Category: Mortarons Exposed
January 8th, 2015
Our newest art director Katie Steward has only been at Mortar a month, and she’s already showing us up in the BAMF department. A mural she created just went up 1069 Oak Street, behind the Kelly-Moore Paints building at Oak and Divisadero.
The colorful piece, which depicts a disfigured dancer, is meant to capture the way dancing can feel for the performer, rather than the audience. Yup, Katie’s also a dancer with 20 years of modern and ballet under her belt. Crank that badass to 12.
Katie spent two months bringing the 12×16-foot mural to life in her garage before putting it on display. We gotta admit, it’s refreshing to hear about something other than a startup coming out of a garage these days. Read more about her sweet project here.
May 9th, 2014
It’s official. Brian Scheyer, our digital creative director/resident fashion designer, is famous. HOW magazine recently interviewed him for a story on creatives who live double lives. We’re pretty sure Brian has at least twenty-seven different lives, three of which are superheroes on other planets. But this is a nice way of making him feel like part of our society.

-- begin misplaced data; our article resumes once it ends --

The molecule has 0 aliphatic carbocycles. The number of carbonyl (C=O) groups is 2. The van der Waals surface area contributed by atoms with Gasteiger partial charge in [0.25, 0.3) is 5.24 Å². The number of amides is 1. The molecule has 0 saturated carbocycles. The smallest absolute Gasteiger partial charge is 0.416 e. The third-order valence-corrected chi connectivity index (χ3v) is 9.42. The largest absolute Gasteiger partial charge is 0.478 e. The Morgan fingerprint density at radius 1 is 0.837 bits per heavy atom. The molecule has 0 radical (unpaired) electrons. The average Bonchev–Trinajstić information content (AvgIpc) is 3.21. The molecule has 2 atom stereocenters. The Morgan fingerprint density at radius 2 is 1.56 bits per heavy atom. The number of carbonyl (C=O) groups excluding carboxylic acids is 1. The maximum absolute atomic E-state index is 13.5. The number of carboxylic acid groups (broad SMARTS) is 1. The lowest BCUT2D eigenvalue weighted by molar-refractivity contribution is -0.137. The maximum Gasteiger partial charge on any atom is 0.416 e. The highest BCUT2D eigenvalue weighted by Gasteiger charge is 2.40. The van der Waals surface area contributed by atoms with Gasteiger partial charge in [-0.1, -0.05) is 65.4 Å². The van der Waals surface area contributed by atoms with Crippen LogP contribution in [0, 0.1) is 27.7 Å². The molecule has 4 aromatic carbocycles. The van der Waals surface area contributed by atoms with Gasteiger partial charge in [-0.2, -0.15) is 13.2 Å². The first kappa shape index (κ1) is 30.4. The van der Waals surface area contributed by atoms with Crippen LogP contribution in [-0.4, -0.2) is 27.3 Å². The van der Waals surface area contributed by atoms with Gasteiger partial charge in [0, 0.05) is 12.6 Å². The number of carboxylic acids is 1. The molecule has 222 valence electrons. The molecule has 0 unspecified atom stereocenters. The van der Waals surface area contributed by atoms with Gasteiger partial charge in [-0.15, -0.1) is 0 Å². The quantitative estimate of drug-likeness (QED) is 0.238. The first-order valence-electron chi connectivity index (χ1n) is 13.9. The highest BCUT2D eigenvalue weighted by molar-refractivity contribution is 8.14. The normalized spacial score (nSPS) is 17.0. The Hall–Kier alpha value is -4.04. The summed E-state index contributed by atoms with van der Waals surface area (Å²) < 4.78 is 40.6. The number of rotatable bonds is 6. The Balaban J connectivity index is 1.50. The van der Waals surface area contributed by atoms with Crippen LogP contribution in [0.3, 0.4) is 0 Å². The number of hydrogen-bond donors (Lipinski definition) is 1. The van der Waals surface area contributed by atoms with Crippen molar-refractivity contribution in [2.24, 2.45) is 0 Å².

We’ve excerpted the segment on Brian below. To read about three more hybrid creatives, you can buy the May issue of HOW magazine here.
By Stephanie Orma
THE GRAPHIC DESIGNER/FASHION DESIGNER
By day, Brian Scheyer is creative director at the San Francisco-based ad agency Mortar, where he develops print and interactive campaigns, directs commercials, and leads a creative staff. By night, he’s fashion designer of the award-winning label gr.dano, a womenswear line with a distinct architectural style. Launched in 2006 with his wife Jill Giordano, the duo designs everything together, from sketching ideas and selecting fabrics to draping silhouettes.
But while Scheyer has a 20-year graphic design career working with brands like Dockers, Google, Yahoo!, and Kohler, his fashion training has been mostly DIY. “Essentially, I learned the process of fashion design through osmosis,” Scheyer says. While he was dating Giordano, she enrolled in the fashion design program at the Academy of Art University San Francisco. “I was part of her education the whole way through. We would work on projects together; I would ask questions and learn the process,” Scheyer says. “But when I started to apply my graphic design eye to fashion design–that’s when it clicked.”
FIND THE CREATIVE THREADS AND MAKE MAGIC. It’s Scheyer’s ability to see the parallels in his endeavors that’s played a crucial role in his seamless second career jump. “All the things that make a great graphic designer–like visually understanding the problem, solving it in the most simplistic way, and having a cohesive voice throughout all the campaign touchpoints–are the same when you’re developing a fashion collection.” He advises, “Take the knowledge and creative voice you’ve already honed in your first career, and refocus it into your next venture. That’s what’ll make you stand out.”